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Leeds Duchess Of York

When they come back for an encore, though, with [B]Danny[/B] goofing around in a [B]Reni[/B] hat, and play some pissawful drumming 'jam' like a Pringles advert from comedy hell, you realise these ar

Leeds Duchess Of York

It seems like, ooh, nearly four years since Britpop hit its high-water mark, in that mad indian summer when two of 'our' bands competed for the number one spot. But it might as well be a decade. Oasis are treading tried and trusted waters, Blur have retreated into anti-pop denial, Pulp are in rehab, and the Manics and Radiohead are making accomplished, 'mature' album-oriented rock. So who of this parish can reclaim the charts from the forces of evil?

The problem is, in reaction to Britpop's simple traditionalist thrills, there's a new attitude among Britain's best guitar bands, vaguely anti-commercial, proudly idiosyncratic and invariably difficult. Much as they all deserve to have their week at number one, the likes of Super Furries, Shack, The Beta Band, Mogwai and Belle & Sebastian haven't the charisma or the desire to beat the pop puppets at their own game. For all their maverick brilliance, Death In Vegas and Godspeed You Black Emperor! are hardly likely to set CD:UK alight. Gay Dad, meanwhile, the great white hopes, seem already to have become victims of their own hype.

It has been whispered in the corridors of power that Ooberman could succeed where others have failed. they've got the tunes, the same management as Blur, and a third shiny happy pop single about to be released. You suspect they'd be more than happy to jump through hoops on kids' TV. They sound somewhere between The Lightning Seeds and Hanson with a degree. Hmmm.

Can they possibly save us from the scourge of Steps?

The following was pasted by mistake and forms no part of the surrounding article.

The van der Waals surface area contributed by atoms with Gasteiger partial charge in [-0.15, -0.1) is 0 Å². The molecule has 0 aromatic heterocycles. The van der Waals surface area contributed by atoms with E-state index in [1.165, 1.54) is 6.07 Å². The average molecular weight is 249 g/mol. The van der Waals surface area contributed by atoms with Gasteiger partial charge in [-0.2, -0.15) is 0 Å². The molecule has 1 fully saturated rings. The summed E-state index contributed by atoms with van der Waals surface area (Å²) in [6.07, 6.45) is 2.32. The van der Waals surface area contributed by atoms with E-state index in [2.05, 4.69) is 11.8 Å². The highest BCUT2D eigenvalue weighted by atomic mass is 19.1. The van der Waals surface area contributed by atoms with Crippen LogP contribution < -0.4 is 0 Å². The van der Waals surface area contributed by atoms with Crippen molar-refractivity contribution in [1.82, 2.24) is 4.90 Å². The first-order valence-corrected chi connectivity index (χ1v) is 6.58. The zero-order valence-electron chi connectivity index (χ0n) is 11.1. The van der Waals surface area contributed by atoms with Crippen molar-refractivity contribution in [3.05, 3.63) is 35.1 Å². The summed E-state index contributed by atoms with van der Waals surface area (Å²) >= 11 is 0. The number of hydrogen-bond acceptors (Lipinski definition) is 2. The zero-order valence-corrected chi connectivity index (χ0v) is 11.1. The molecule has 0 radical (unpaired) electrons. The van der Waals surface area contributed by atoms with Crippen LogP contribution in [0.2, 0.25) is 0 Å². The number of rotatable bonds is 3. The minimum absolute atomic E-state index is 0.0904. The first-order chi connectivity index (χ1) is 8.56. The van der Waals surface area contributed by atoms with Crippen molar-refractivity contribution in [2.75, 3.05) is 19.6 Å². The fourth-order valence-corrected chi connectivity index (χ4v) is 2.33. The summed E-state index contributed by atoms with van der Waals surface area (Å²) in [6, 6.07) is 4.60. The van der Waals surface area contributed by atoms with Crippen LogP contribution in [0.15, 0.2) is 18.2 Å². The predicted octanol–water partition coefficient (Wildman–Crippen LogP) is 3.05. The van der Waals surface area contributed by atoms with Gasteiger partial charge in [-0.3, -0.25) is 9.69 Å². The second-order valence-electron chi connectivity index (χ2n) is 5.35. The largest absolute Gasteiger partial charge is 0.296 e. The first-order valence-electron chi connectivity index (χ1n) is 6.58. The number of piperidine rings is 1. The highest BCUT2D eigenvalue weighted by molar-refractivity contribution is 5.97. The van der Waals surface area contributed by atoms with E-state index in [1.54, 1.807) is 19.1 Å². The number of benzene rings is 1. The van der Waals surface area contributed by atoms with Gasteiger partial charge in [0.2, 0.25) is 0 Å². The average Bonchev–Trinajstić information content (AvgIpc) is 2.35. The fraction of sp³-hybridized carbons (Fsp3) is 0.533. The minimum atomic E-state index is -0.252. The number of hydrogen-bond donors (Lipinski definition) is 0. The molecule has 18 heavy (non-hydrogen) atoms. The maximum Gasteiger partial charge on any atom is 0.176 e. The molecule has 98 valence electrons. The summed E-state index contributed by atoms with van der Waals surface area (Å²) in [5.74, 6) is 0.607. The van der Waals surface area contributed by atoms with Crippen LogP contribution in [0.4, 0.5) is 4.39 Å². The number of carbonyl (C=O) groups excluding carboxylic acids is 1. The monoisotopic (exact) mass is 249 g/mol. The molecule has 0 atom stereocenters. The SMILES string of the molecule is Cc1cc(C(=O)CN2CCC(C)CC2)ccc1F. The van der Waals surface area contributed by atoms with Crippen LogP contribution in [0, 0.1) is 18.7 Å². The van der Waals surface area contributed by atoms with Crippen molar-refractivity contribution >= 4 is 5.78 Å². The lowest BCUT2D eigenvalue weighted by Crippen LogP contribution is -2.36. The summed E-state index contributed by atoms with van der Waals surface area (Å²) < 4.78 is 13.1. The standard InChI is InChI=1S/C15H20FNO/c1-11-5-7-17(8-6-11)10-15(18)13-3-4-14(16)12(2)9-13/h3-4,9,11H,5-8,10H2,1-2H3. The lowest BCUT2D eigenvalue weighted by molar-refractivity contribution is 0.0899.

Not with songs like their opener tonight, the cheekily entitled 'Sugar Bum'. This excruciating perversion of wimp pop sensibilities sounds like Toby Anstis backed by The Flying Pickets, singing a song from a comedy musical scripted by Richard Stilgoe. Featuring humour that's not so much lame as quadriplegic, it's enough to send you scurrying to the goth disco down the road.

But then Ooberman immediately demonstrate their maddeningly erratic character by playing 'Blossoms Falling', a gloriously innocent, yearning pop beauty and exhibit A for the defence.

Sure, they are a band of Sleeperblokes, but that never stopped Sleeper. At least lead singer Danny Popplewell leaps around like a Damon lookalike in a lager advert, and at least keyboardist Sophia Churney's backing vocals give the sound a classic pop sheen. Danny has all the charisma of a mate of a mate in Emmerdale, but a certain common touch in his banter with the crowd. You just wish he didn't sing like a Blue Peter presenter.

You'd admire their professed hatred of irony if you could only believe them. The humour of 'My Baby's Too Tall And Thin' and 'Sugar Bum' is irritatingly nudge-winkish, and Danny's cheeky, chirpy self-deprecating approach tries a little too hard to convince.

Most damning is their insistence, in songs like 'Bees', on lurching from one style to another with prog-pop quirkiness that only the Colin Huntmost of music lovers could stomach. Electro-toms! Ersatz piano! Swing interludes! Swamp blues! Laugh? I nearly killed them.

Then they go and play the quite splendid, swooningly romantic 'Shorley Wall', suddenly resemble Prefab Sprout in all their fey glory, and you wish the real Ooberman would stand up, or more to the point, decide who the real Ooberman is.

When they come back for an encore, though, with Danny goofing around in a Reni hat, and play some pissawful drumming 'jam' like a Pringles advert from comedy hell, you realise these are two sides of the same simperingly nice 'please like us' personality, and you give up and go home.

In summary, then: My Life Story - your country needs you.

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